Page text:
Mourning Glory: This Life Just a Shell of Original

Obituary: Ad Age's Own Media Guy Bids Goodbye to Once-Storied Time Title

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NEW YORK ( -- You needn't look too hard to contemplate -- and mourn -- Life's glory days. Right on the home page of, there's a "cover search" feature that allows you
The original Life magazine reinvented photojournalism and left behind an astounding legacy of cultural documentation.
The original Life magazine reinvented photojournalism and left behind an astounding legacy of cultural documentation.
to browse through the title's often astonishing legacy, when it reinvented photojournalism by providing a home for many of the greatest photographers of the 20th century, including Margaret Bourke-White, Alfred Eisenstaedt, Robert Capa and Edward Steichen.

The genius of Life
The genius of Life was that, as a high/low general-interest publication, its editors knew precisely when to go dark and when to go light. The magazine covered more than its share of starlets and matinee idols, but it never shied from war and suffering either. Consider the 1969 "Faces of the American Dead in Vietnam" cover. In's own words:

"Life's June 27, 1969, cover story on 'One Week's Dead' in the Vietnam War is one of the milestones of the era, credited with awakening the public to the horrors of a war happening half a world away and turning public opinion against it. However, the article could not have been more straightforward in its presentation: The names and hometowns of the 242 servicemen who died during the week of May 28 to June 3 ran over 12 pages, along with photographs of most, supplied willingly by their grieving families."

In the age of TV, though, Life struggled, circulation eroded, and it was ultimately shuttered as a weekly in December 1972. But Time Inc. didn't want to abandon the brand entirely, so it puttered along as an irregularly published series of one-off "Special Report" issues until 1978, when it was relaunched as a monthly.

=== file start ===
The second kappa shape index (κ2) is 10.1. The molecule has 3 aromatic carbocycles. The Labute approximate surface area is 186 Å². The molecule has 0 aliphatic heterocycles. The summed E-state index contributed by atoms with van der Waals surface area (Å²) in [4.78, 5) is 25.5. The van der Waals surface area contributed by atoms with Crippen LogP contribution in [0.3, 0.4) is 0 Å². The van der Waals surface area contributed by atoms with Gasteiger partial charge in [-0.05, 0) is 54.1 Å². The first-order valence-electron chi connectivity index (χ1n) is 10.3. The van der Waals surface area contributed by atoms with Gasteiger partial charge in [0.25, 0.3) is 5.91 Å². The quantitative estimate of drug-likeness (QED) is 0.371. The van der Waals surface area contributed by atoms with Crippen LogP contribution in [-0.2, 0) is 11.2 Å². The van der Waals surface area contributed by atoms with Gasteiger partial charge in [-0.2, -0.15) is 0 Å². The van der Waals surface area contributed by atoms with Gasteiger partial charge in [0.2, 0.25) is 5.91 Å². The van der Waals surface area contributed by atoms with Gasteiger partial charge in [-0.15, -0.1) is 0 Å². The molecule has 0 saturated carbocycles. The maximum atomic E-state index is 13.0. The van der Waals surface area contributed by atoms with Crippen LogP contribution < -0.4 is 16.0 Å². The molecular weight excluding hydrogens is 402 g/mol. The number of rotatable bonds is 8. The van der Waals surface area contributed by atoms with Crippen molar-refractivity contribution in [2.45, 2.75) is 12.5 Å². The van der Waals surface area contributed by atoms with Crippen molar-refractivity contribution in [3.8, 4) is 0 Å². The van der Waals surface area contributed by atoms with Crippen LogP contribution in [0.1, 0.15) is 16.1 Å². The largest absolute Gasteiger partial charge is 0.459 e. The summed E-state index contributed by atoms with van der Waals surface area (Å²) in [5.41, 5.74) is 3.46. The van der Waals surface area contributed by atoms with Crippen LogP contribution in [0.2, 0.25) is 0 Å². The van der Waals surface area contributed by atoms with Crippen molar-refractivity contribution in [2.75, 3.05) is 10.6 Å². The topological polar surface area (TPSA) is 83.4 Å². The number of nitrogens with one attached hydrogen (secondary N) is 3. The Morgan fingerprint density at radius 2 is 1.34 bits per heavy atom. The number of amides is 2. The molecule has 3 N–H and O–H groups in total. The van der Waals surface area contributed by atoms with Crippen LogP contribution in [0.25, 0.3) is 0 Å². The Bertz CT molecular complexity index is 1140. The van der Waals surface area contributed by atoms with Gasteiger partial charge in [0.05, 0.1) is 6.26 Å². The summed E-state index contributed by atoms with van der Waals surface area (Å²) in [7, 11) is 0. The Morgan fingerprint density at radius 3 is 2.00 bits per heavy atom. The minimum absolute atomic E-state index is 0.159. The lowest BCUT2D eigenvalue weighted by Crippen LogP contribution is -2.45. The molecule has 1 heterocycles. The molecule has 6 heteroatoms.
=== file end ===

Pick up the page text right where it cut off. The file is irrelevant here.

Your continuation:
Once again it effectively mixed both darkness and light. But it quickly grew more and more frivolous (the May 1, 1989 "Puppy Love" cover, showing Barbara Bush cradling newborn canines, was a low point) and service-obsessed (the new Life was more concerned about flabby bodies -- "Help for Heavy Teens" -- than about the body politic), until finally Time Inc. euthanized a publication that had become a mere ghost of itself.

Cruelly, three years ago the company decided to exhume the body, make it dance, and then -- last week -- shoot it all over again.

Substance-free magazine
The headline on the comeback cover, dated Oct. 1, 2004, read "Sarah Jessica Parker: SHE'S BACK! (and so are we)." The "Sex and the City" star, her hair in a long, brown shaggy cut, looked entirely unrecognizable -- and so, save for the logo, did the nearly substance-free magazine, distributed as a weekly newspaper supplement.

Ms. Parker was an oddly apt choice, in that she wasn't really back. Post-"Sex," of course, she's mostly just been cashing in on her legacy (her career has wobbled between taking grating roles in cheesy movies and doing endless shillery to capitalize on her rapidly fading reputation as a fashion icon). Likewise, Life wasn't really back; Time Inc. suits just figured they could cash in on the legacy of the once-great brand without actually having to honor that legacy.

If Life during its waning days as a monthly was Life Lite, then the new weekly Life was Life Less. Or Anorexic Life. Some weeks the Sunday coupon inserts literally had higher page counts.

Reduced cultural ambitions
But the saddest thing about the latest incarnation of the magazine wasn't that, as an ad-starved quasi-pamphlet, it felt doomed from the start. It was truly sad -- heartbreaking, really -- because of what it said about the vastly reduced cultural ambitions of Time Inc.

Now, finally, the company is doing a smart thing: In shuttering the print edition, it's announced that it will be putting 10 million of its archival images online at its advertising-supported website -- a much more noble way to make money off Life's stellar history than keeping the name alive on a sorry imitation.

It'll be a nostalgia shop -- and a memento mori for a company that, increasingly, has been losing faith in journalism. Browse it and weep.
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